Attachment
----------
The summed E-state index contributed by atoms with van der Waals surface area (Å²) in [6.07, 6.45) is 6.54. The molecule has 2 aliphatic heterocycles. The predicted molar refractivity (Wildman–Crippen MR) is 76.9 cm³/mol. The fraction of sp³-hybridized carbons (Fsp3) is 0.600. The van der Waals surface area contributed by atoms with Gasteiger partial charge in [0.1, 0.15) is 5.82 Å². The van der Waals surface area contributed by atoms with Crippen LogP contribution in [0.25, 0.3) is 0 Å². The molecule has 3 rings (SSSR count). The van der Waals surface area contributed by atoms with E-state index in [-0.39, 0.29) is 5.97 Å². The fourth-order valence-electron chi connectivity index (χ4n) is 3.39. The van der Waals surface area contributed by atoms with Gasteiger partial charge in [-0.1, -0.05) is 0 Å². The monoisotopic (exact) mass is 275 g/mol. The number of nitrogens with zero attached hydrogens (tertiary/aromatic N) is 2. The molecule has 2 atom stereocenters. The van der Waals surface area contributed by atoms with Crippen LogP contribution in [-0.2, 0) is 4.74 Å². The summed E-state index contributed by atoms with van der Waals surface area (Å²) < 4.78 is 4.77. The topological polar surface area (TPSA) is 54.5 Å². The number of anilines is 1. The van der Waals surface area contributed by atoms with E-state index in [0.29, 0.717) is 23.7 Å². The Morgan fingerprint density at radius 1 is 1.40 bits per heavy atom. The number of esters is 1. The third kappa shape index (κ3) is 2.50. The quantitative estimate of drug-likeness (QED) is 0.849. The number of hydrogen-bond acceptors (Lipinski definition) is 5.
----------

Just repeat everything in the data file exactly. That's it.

The summed E-state index contributed by atoms with van der Waals surface area (Å²) in [6.07, 6.45) is 6.54. The molecule has 2 aliphatic heterocycles. The predicted molar refractivity (Wildman–Crippen MR) is 76.9 cm³/mol. The fraction of sp³-hybridized carbons (Fsp3) is 0.600. The van der Waals surface area contributed by atoms with Gasteiger partial charge in [0.1, 0.15) is 5.82 Å². The van der Waals surface area contributed by atoms with Crippen LogP contribution in [0.25, 0.3) is 0 Å². The molecule has 3 rings (SSSR count). The van der Waals surface area contributed by atoms with E-state index in [-0.39, 0.29) is 5.97 Å². The fourth-order valence-electron chi connectivity index (χ4n) is 3.39. The van der Waals surface area contributed by atoms with Gasteiger partial charge in [-0.1, -0.05) is 0 Å². The monoisotopic (exact) mass is 275 g/mol. The number of nitrogens with zero attached hydrogens (tertiary/aromatic N) is 2. The molecule has 2 atom stereocenters. The van der Waals surface area contributed by atoms with Crippen LogP contribution in [-0.2, 0) is 4.74 Å². The summed E-state index contributed by atoms with van der Waals surface area (Å²) < 4.78 is 4.77. The topological polar surface area (TPSA) is 54.5 Å². The number of anilines is 1. The van der Waals surface area contributed by atoms with E-state index in [0.29, 0.717) is 23.7 Å². The Morgan fingerprint density at radius 1 is 1.40 bits per heavy atom. The number of esters is 1. The third kappa shape index (κ3) is 2.50. The quantitative estimate of drug-likeness (QED) is 0.849. The number of hydrogen-bond acceptors (Lipinski definition) is 5.